Each offseason, every NFL team focuses on at least one area in need of an upgrade. So what aspect of the Pittsburgh Steelers is looking better these days?
Training camp begins later this month for all 32 NFL teams. So that means another preview series from End Zone Score. Dating back to early March, we have taken time to look at each club’s best offseason addition. We even dabbled into some pertinent and historical numbers and previewed an up-and-coming player for each franchise.
Contrary to popular opinions, no team in the league is perfect. That’s why there’s a constant search for talent when it comes to this game. Each club has done its best to bolster its roster. So in this instance, we are going to take a glance at each franchise and pinpoint the department in which it made the most strides this offseason. We have already looked at the AFC East and the NFC East. You can get caught up right here. Now we are taking a look at the AFC North champion Pittsburgh Steelers.
With the exception of the 2015 campaign, we haven’t seen the usually-relentless pass rush that put the oomph in the Pittsburgh Steelers’ defense in recent years. That’s just one reason the club has struggled in pass coverage over the last few seasons.
Meanwhile, general manager Kevin Colbert has put an emphasis on the linebacker position in the first round the last five offseasons. In April, he began and ended the team’s draft by taking T.J. Watt (1-Wisconsin) and Keion Adams (7-Western Michigan), respectively. The former marked the fourth time since 2013 that the franchise used a round one selection on a linebacker. The list includes Jarvis Jones (2013), Ryan Shazier (2014) and Bud Dupree (2015), with Jones now a member of the Arizona Cardinals.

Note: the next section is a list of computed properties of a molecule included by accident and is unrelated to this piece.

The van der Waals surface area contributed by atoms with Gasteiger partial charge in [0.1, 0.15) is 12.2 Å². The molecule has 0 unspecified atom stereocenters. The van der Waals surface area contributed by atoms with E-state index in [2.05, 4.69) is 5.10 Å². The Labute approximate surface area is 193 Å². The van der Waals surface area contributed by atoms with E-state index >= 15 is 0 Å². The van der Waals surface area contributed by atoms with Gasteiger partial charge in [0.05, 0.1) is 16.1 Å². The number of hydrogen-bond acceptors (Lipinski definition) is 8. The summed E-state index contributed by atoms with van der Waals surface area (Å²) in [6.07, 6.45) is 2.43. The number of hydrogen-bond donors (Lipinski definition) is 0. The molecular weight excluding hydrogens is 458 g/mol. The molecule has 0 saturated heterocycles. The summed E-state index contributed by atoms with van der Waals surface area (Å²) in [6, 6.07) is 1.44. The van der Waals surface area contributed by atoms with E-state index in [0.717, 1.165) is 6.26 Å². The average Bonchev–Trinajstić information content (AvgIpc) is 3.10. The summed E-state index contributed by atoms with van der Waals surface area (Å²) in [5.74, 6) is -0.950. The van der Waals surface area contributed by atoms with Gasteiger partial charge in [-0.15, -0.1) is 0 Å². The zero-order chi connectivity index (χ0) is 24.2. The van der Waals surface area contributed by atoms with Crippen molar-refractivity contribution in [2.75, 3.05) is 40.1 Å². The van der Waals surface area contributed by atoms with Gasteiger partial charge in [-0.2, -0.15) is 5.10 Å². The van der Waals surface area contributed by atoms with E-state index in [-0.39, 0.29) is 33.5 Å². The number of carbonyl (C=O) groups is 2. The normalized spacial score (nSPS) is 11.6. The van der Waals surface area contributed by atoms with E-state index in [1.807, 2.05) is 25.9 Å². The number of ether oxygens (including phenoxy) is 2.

Watt is a bit of a project but gets to learn behind the likes of relentless James Harrison as well as veteran Arthur Moats. Adams is a late selection but could be intriguing as a pass-rushing option in certain packages. But the real player to keep an eye on is Dupree. He finished second on the club with 4.5 sacks and then really made an impact in the postseason.
In 2016, Mike Tomlin’s club finished with 38 sacks – 10 fewer than the previous season. But after totaling just 13 QB traps during the team’s 4-5 start, the club dropped opposing signal-callers 25 times in their final seven games. Keith Butler’s defenders added eight sacks in three postseason contests. We expect this unit to pick up where it left off in this key department. And another reason for the optimism is a three-man front that rarely saw the field together this past year.
With defensive ends Stephon Tuitt (4 sacks in ’16) and Cameron Heyward (who missed 9 games in ’16), as well as second-year nose tackle Javon Hargrave, the Pittsburgh Steelers could have their best three-man front in years. Add that in with Dupree, Harrison, Moats and an exuberant Watt and Butler’s secondary should be a big-time beneficiary this fall.